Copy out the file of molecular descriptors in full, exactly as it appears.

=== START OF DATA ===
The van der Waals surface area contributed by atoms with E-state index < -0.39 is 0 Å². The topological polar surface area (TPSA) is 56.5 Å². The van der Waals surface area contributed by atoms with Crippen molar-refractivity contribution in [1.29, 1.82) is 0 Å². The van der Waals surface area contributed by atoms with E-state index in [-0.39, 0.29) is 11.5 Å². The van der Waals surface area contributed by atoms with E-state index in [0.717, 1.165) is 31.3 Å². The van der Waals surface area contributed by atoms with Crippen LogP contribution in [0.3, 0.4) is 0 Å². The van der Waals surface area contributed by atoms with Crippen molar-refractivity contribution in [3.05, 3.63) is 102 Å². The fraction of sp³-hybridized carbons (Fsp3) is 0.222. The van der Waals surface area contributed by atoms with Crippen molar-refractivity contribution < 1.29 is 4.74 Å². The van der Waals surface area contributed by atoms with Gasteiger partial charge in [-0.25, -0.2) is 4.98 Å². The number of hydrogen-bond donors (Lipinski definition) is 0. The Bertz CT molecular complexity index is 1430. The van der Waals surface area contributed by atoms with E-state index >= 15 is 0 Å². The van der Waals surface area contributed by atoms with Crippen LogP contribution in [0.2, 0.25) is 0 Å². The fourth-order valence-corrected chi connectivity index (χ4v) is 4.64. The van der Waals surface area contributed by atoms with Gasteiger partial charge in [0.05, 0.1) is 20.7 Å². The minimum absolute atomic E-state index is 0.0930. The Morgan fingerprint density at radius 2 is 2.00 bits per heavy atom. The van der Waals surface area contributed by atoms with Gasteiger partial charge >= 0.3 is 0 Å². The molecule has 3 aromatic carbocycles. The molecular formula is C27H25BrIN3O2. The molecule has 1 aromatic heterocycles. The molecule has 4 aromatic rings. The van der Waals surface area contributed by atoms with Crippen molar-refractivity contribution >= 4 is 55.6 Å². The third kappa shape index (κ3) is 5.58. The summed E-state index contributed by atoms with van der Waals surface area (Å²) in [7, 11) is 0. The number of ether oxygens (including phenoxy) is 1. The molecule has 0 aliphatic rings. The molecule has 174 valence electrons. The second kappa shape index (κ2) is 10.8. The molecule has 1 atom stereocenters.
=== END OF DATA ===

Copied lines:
The van der Waals surface area contributed by atoms with E-state index < -0.39 is 0 Å². The topological polar surface area (TPSA) is 56.5 Å². The van der Waals surface area contributed by atoms with Crippen molar-refractivity contribution in [1.29, 1.82) is 0 Å². The van der Waals surface area contributed by atoms with E-state index in [-0.39, 0.29) is 11.5 Å². The van der Waals surface area contributed by atoms with E-state index in [0.717, 1.165) is 31.3 Å². The van der Waals surface area contributed by atoms with Crippen LogP contribution in [0.3, 0.4) is 0 Å². The van der Waals surface area contributed by atoms with Crippen molar-refractivity contribution in [3.05, 3.63) is 102 Å². The fraction of sp³-hybridized carbons (Fsp3) is 0.222. The van der Waals surface area contributed by atoms with Crippen molar-refractivity contribution < 1.29 is 4.74 Å². The van der Waals surface area contributed by atoms with Gasteiger partial charge in [-0.25, -0.2) is 4.98 Å². The number of hydrogen-bond donors (Lipinski definition) is 0. The Bertz CT molecular complexity index is 1430. The van der Waals surface area contributed by atoms with E-state index >= 15 is 0 Å². The van der Waals surface area contributed by atoms with Crippen LogP contribution in [0.2, 0.25) is 0 Å². The fourth-order valence-corrected chi connectivity index (χ4v) is 4.64. The van der Waals surface area contributed by atoms with Gasteiger partial charge in [0.05, 0.1) is 20.7 Å². The minimum absolute atomic E-state index is 0.0930. The Morgan fingerprint density at radius 2 is 2.00 bits per heavy atom. The van der Waals surface area contributed by atoms with Gasteiger partial charge >= 0.3 is 0 Å². The molecule has 3 aromatic carbocycles. The molecular formula is C27H25BrIN3O2. The molecule has 1 aromatic heterocycles. The molecule has 4 aromatic rings. The van der Waals surface area contributed by atoms with Crippen molar-refractivity contribution >= 4 is 55.6 Å². The third kappa shape index (κ3) is 5.58. The summed E-state index contributed by atoms with van der Waals surface area (Å²) in [7, 11) is 0. The number of ether oxygens (including phenoxy) is 1. The molecule has 0 aliphatic rings. The molecule has 174 valence electrons. The second kappa shape index (κ2) is 10.8. The molecule has 1 atom stereocenters.